Thursday, July 11, 2013

Unsung Disney Legends: Bruce W. Smith

We all know the characters, the movies and the songs but it is easy to forget that we are not watching actual characters.  Many people designed and worked on them.  Todays retrospective is on the multi-talented creator, character designer and supervising animator Annie Award nominee Bruce W. Smith.

Bebe's Kids
Bruce W. Smith had his hand in several features of the late eighties and early nineties features in varying capacities such as Pinocchio and the Emperor of the NightWho Framed Roger Rabbit, Rover Dangerfield and Rock-a-Doodle.  His first major project of note was as a character designer and director of the movie Bebe's Kids, which was produced through Hyperion and distributed through Paramount.  The movie was not very successful, most likely due to its PG-13 rating and urban setting.  Although the feature was nominated for an Annie Award for Best Animated Feature.

Character Designing and Directing
After his first directing project Smith continued to be involved in several projects, such as working as a supervising animator on The Pagemaster.  Smith was the character designer for A Goofy Movie, C Bear and Jamal, Cats Don't Dance and Happily Ever After: Fairy Tales for Every Child.  He also directed episodes of the latter.  His big mid-nineties credit was as co-director of animation on the live-action animation hybrid Space Jam for which he was nominated for an Annie Award.

Smith's first major supervising animator credit and first major Disney production was on Tarzan for the character of Kerchak.  Smith does a great job animating this large intimidating figure that remains sympathetic despite his constant disapproval of the lead character.  Despite not being flashy or marketable, this is an important character to the feature and one of Disney's more complex ones.

Smith followed up Kerchak with a character in Emperor's New Groove that was similar in size but the complete opposite in temperament.  Pacha is a standard nice guy who is the heart of the goofy buddy comedy and balances out the selfish Kuzco.  Smith gifts Pacha with real sincerity making him extremely likable.

Proud Family
Not many of Disney's feature animators crossed over in television, but Smith sold Disney a TV series that Nickelodeon had previous rejected.  Walt Disney Television Animation only distributed The Proud Family while Smith's studio Jambalaya animated it.  This was popular for years on Disney Channel and was later syndicated to ABC, Toon Disney and BET.  The series concluded with a movie that Smith directed.  Smith also created the short lived Kids' WB cartoon Da Boom Crew.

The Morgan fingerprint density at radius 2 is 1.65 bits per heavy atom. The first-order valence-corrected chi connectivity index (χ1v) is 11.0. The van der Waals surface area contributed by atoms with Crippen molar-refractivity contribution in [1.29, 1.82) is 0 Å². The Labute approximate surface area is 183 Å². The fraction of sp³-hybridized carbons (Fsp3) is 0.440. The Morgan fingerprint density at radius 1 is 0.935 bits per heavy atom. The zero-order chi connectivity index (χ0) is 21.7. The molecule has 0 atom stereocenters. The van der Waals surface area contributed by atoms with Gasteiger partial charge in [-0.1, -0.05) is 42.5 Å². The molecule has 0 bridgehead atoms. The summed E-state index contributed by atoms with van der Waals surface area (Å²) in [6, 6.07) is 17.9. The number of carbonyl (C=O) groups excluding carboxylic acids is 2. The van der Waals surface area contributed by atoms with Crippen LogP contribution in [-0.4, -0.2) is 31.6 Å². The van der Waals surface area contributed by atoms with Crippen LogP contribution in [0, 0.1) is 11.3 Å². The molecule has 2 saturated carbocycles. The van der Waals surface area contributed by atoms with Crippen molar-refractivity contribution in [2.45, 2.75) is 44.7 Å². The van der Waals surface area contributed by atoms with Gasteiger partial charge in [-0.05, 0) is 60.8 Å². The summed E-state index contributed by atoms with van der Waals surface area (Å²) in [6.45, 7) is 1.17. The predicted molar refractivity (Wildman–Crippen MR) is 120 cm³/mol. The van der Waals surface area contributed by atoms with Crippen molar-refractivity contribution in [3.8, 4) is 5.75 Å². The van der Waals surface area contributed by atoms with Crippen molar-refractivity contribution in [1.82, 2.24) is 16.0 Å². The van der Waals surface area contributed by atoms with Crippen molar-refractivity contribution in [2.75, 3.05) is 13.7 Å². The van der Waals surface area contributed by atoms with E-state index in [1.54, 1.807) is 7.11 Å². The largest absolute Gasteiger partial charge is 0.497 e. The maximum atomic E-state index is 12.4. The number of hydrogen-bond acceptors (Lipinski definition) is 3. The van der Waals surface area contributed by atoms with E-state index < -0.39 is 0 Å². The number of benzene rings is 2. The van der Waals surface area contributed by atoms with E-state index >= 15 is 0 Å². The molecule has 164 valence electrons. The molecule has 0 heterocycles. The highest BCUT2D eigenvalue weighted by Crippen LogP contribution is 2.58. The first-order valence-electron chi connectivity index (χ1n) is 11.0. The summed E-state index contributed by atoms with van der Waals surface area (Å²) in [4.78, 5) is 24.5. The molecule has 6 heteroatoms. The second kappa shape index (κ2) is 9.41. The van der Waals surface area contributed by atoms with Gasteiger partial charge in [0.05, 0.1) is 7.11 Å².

Doctor Facilier
Home on the Range was supposed to be be Disney's final 2D animated feature, on which Smith was supervising animator for the character of Pearl.  However five years later Disney made an attempt to return to traditional animation with Princess and the Frog, on which Smith had the best character.  Facilier is one of the best villains in Disney history, Smith calls him the love-child of his two favorite villains: Captain Hook and Cruella de Vil.  The slender bad guy is menacing and energetic and steals the show in a superbly animated song (Friends on the Other Side) and a terrifying death scene.  This character is Smith's greatest achievement.

Piglet, Kanga and Roo
For 2011's Winnie the Pooh Smith was supervising animator for the characters of Piglet, Kanga and Roo.  Surprisingly Piglet does not leave that much of an impact (perhaps because the character just does not work for me without the voice of John Fielder).  However Smith animates Kanga to her best appearance yet, gifting her with some smart subtle reactions and a funny apathy towards the ridiculousness of the other characters.  Roo also gets some good reactions, the timing on the humor of all of the characters in this little seen film is all perfect.

1 comment:

  1. I am so guilty of forgetting about Bruce W. Smith! His work on Winnie The Pooh is perfect though. Thanks for reminding me!